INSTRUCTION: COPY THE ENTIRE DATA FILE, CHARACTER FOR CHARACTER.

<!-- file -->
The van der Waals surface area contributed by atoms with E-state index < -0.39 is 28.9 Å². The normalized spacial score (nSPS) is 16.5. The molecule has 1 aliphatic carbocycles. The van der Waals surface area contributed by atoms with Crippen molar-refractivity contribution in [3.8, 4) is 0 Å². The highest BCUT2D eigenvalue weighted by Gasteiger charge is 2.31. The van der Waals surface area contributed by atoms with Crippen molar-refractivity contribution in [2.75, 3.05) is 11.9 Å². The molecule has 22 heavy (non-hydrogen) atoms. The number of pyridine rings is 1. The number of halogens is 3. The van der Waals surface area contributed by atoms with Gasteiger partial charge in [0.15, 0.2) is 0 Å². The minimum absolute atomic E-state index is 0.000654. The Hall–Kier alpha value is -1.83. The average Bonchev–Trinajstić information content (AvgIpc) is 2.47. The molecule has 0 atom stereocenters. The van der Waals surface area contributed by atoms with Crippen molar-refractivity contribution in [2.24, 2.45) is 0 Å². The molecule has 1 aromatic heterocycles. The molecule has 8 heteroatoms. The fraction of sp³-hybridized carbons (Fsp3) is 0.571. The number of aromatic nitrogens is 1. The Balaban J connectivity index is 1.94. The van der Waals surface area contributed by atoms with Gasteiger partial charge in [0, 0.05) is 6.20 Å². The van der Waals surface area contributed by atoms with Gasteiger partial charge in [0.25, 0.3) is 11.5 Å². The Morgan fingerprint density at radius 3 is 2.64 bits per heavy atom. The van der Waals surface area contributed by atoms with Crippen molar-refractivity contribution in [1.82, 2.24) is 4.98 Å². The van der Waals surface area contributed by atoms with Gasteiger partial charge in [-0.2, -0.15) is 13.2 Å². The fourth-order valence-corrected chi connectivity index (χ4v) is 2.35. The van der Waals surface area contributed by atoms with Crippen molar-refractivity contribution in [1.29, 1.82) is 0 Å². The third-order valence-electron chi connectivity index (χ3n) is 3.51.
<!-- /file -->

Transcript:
The van der Waals surface area contributed by atoms with E-state index < -0.39 is 28.9 Å². The normalized spacial score (nSPS) is 16.5. The molecule has 1 aliphatic carbocycles. The van der Waals surface area contributed by atoms with Crippen molar-refractivity contribution in [3.8, 4) is 0 Å². The highest BCUT2D eigenvalue weighted by Gasteiger charge is 2.31. The van der Waals surface area contributed by atoms with Crippen molar-refractivity contribution in [2.75, 3.05) is 11.9 Å². The molecule has 22 heavy (non-hydrogen) atoms. The number of pyridine rings is 1. The number of halogens is 3. The van der Waals surface area contributed by atoms with Gasteiger partial charge in [0.15, 0.2) is 0 Å². The minimum absolute atomic E-state index is 0.000654. The Hall–Kier alpha value is -1.83. The average Bonchev–Trinajstić information content (AvgIpc) is 2.47. The molecule has 0 atom stereocenters. The van der Waals surface area contributed by atoms with Crippen molar-refractivity contribution in [2.24, 2.45) is 0 Å². The molecule has 1 aromatic heterocycles. The molecule has 8 heteroatoms. The fraction of sp³-hybridized carbons (Fsp3) is 0.571. The number of aromatic nitrogens is 1. The Balaban J connectivity index is 1.94. The van der Waals surface area contributed by atoms with Gasteiger partial charge in [0, 0.05) is 6.20 Å². The van der Waals surface area contributed by atoms with Gasteiger partial charge in [0.25, 0.3) is 11.5 Å². The Morgan fingerprint density at radius 3 is 2.64 bits per heavy atom. The van der Waals surface area contributed by atoms with Crippen molar-refractivity contribution in [1.82, 2.24) is 4.98 Å². The van der Waals surface area contributed by atoms with Gasteiger partial charge in [-0.2, -0.15) is 13.2 Å². The fourth-order valence-corrected chi connectivity index (χ4v) is 2.35. The van der Waals surface area contributed by atoms with Crippen molar-refractivity contribution in [1.29, 1.82) is 0 Å². The third-order valence-electron chi connectivity index (χ3n) is 3.51.